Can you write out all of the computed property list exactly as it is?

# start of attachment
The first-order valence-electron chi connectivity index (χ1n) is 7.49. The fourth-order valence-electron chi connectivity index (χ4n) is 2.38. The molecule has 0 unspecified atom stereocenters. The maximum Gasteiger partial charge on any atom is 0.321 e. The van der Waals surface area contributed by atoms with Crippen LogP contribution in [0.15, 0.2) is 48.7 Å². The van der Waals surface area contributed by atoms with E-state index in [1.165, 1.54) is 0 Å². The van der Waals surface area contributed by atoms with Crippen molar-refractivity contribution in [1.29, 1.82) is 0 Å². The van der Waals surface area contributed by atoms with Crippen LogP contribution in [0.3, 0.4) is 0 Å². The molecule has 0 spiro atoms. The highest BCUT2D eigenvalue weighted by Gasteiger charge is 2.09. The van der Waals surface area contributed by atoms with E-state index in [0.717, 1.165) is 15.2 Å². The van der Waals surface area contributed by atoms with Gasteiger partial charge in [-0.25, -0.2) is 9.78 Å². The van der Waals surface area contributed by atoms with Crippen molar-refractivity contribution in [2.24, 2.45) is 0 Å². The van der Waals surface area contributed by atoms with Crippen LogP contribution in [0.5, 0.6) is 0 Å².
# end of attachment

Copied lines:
The first-order valence-electron chi connectivity index (χ1n) is 7.49. The fourth-order valence-electron chi connectivity index (χ4n) is 2.38. The molecule has 0 unspecified atom stereocenters. The maximum Gasteiger partial charge on any atom is 0.321 e. The van der Waals surface area contributed by atoms with Crippen LogP contribution in [0.15, 0.2) is 48.7 Å². The van der Waals surface area contributed by atoms with E-state index in [1.165, 1.54) is 0 Å². The van der Waals surface area contributed by atoms with Crippen molar-refractivity contribution in [1.29, 1.82) is 0 Å². The van der Waals surface area contributed by atoms with Crippen LogP contribution in [0.3, 0.4) is 0 Å². The molecule has 0 spiro atoms. The highest BCUT2D eigenvalue weighted by Gasteiger charge is 2.09. The van der Waals surface area contributed by atoms with E-state index in [0.717, 1.165) is 15.2 Å². The van der Waals surface area contributed by atoms with Gasteiger partial charge in [-0.25, -0.2) is 9.78 Å². The van der Waals surface area contributed by atoms with Crippen molar-refractivity contribution in [2.24, 2.45) is 0 Å². The van der Waals surface area contributed by atoms with Crippen LogP contribution in [0.5, 0.6) is 0 Å².